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Volume 22 No. 14
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Appeal of MiLB merchandise continues to grow; sales hit $70M in 2017

Changing its name to Jumbo Shrimp produced record sales in Jacksonville.
Photo: Edwine Pierre Louis

Minor League Baseball and its 160 clubs in the U.S. and Canada combined to generate a record $70.8 million in merchandise sales last year, according to data scheduled to be released this week by MiLB. 

MiLB saw a big jump in sales of merchandise that sported logos that are no longer used. The Phoenix Firebirds moved when Diamondbacks came to town in 1997.
Photo: hat photos courtesy of Minor League Baseball

That’s up 4 percent from 2016’s $68.3 million and marks the category’s eighth straight annual increase. 

The bulk of the revenue represents sales of team-branded apparel, headwear and novelties. However, the total also includes a record level of licensing fees and royalties paid directly to MiLB through baseball trading card contracts and the use of historic club marks, a grouping that increased by approximately 34 percent.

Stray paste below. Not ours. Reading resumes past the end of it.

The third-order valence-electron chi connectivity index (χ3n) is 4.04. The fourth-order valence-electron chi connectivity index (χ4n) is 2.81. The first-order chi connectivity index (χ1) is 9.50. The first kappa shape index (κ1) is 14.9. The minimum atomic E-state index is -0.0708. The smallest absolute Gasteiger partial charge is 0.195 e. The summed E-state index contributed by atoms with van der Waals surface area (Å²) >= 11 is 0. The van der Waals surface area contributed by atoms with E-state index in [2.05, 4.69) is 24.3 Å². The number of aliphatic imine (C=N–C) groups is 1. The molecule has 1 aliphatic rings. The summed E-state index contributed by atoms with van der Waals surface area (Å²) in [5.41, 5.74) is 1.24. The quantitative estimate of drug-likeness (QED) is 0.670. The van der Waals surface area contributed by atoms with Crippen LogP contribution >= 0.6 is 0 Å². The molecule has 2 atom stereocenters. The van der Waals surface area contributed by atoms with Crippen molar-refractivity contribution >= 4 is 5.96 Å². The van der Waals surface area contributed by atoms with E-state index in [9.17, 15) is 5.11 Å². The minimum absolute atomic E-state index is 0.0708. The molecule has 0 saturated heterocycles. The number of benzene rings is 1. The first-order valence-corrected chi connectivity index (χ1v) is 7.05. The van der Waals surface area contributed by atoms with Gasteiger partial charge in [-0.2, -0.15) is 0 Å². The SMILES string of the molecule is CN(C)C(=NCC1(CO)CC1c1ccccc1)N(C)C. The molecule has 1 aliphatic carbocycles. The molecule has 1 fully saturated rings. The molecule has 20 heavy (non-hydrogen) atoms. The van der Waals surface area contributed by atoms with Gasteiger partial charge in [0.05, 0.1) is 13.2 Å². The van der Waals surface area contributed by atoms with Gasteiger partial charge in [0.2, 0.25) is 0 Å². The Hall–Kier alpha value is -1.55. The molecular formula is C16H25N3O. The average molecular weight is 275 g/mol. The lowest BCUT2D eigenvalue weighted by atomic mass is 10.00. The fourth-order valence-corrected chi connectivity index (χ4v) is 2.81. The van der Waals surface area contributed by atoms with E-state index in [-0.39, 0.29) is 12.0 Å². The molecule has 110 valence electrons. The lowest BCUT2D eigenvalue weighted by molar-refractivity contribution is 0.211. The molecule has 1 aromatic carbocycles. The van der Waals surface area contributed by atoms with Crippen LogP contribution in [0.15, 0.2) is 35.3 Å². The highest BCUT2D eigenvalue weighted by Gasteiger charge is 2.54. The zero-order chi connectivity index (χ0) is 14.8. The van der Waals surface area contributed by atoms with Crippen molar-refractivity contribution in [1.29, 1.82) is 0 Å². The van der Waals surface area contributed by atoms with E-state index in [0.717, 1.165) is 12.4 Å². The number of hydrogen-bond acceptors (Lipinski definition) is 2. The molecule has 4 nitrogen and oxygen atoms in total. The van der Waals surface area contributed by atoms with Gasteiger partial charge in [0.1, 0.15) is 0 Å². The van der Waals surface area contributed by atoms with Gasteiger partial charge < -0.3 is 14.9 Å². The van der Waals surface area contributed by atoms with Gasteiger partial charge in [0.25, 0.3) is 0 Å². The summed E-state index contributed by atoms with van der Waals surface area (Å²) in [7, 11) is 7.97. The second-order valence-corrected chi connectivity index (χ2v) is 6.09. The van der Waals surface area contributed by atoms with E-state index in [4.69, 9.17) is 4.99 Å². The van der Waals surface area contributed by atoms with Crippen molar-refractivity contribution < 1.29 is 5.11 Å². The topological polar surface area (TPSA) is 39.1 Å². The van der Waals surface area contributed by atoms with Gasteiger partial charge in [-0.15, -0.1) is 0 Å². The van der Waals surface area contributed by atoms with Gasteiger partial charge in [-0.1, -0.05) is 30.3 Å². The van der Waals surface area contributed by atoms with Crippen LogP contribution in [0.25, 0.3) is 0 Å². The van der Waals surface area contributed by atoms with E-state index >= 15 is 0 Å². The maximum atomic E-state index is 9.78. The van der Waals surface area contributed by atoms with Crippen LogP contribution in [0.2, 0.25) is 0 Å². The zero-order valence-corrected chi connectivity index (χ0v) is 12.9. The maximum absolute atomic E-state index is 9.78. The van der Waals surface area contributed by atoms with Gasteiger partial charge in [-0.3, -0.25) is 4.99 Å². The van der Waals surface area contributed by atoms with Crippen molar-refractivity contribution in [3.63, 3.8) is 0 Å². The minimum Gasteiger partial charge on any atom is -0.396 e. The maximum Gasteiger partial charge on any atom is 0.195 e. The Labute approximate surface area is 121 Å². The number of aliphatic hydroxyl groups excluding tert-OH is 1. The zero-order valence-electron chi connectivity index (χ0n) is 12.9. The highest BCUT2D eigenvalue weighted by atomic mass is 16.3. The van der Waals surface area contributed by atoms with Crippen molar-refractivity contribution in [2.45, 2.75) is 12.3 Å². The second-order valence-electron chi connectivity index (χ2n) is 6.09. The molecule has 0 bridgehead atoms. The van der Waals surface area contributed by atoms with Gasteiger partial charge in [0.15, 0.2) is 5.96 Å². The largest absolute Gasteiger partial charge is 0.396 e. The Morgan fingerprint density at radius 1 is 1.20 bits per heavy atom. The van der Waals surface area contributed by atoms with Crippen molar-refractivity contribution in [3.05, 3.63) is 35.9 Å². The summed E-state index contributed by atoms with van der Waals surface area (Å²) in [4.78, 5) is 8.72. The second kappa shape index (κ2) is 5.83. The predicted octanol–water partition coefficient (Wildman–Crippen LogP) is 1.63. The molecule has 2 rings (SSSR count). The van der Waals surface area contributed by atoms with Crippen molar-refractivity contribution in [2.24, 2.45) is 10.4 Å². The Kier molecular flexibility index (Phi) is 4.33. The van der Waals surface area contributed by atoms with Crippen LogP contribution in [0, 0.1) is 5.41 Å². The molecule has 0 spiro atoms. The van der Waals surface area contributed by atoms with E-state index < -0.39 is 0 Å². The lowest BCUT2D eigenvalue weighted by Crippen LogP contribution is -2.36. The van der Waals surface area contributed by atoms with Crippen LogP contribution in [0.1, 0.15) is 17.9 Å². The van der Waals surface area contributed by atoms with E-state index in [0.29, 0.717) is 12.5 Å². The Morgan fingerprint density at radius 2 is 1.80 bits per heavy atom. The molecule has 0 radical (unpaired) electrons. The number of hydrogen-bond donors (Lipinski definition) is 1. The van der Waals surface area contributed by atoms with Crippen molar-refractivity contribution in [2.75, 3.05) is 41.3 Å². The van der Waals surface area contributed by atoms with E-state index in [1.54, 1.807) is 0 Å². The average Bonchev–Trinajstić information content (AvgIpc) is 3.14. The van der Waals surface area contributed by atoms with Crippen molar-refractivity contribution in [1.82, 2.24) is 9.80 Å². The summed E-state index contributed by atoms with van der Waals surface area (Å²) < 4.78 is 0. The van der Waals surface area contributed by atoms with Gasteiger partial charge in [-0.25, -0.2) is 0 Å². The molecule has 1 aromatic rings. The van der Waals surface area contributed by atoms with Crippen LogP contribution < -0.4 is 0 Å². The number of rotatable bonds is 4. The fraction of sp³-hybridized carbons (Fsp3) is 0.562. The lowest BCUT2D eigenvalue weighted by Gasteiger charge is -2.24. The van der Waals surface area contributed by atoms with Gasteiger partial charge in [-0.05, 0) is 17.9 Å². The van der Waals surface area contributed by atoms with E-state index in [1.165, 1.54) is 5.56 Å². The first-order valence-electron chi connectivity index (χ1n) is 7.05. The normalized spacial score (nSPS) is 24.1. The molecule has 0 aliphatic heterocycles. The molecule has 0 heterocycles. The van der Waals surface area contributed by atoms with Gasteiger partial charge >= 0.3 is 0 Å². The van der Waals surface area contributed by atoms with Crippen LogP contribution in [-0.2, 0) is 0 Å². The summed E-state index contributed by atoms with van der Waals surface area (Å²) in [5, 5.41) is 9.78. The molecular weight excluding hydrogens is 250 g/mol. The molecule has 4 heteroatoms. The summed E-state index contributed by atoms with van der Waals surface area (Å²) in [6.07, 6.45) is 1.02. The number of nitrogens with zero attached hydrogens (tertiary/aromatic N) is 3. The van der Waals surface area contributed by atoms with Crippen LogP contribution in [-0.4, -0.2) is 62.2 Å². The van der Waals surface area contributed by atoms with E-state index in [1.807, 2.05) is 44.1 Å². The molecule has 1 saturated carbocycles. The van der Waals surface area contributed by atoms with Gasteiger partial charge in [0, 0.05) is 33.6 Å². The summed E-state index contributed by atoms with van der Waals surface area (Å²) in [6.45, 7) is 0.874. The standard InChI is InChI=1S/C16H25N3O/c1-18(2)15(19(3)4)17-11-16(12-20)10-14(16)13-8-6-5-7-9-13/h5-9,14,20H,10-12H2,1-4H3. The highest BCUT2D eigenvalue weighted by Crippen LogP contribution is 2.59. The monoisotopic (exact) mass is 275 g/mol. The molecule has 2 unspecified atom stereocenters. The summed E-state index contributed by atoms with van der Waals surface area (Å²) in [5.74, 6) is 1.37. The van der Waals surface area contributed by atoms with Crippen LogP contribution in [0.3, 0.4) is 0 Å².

Similar to the previous two seasons, 2017’s top 25 list is dominated by teams from Class AAA. Last year, 16 triple-A clubs made the list. By comparison, just eight made the list in 2005.

Memphis Chicks: Bo Jackson’s first MiLB team when it was double-A.

Sales were bolstered by a pair of clubs that debuted new names in 2017. The Class AA Jacksonville Jumbo Shrimp, which had played as the Suns for most of their 55 years of existence, experienced record sales. The AAA New Orleans Baby Cakes, known as the Zephyrs from 1985 to 2016, saw similar success at the cash register.

The most notable absence is the Class A Lake Elsinore (Calif.) Storm, a team whose glaring-eyes logo had made the list each year since 1998.

Casper Ghosts: The logo glows in the dark.

Looking ahead, Kurt Hunzeker, MiLB vice president of marketing strategy and research, said the organization’s campaign to attract more Hispanic fans should push merchandise sales even higher. As part of MiLB’s “Copa de la Diversión” campaign, 33 clubs rolled out locally inspired Spanish-language on-field identities for a minimum of three games, with some hosting up to 10 games.

Hunzeker said the effort is one of the biggest business initiatives in the organization’s history and that a little more than halfway through the overall 165-game program, sales of New Era caps are 300 percent above projections.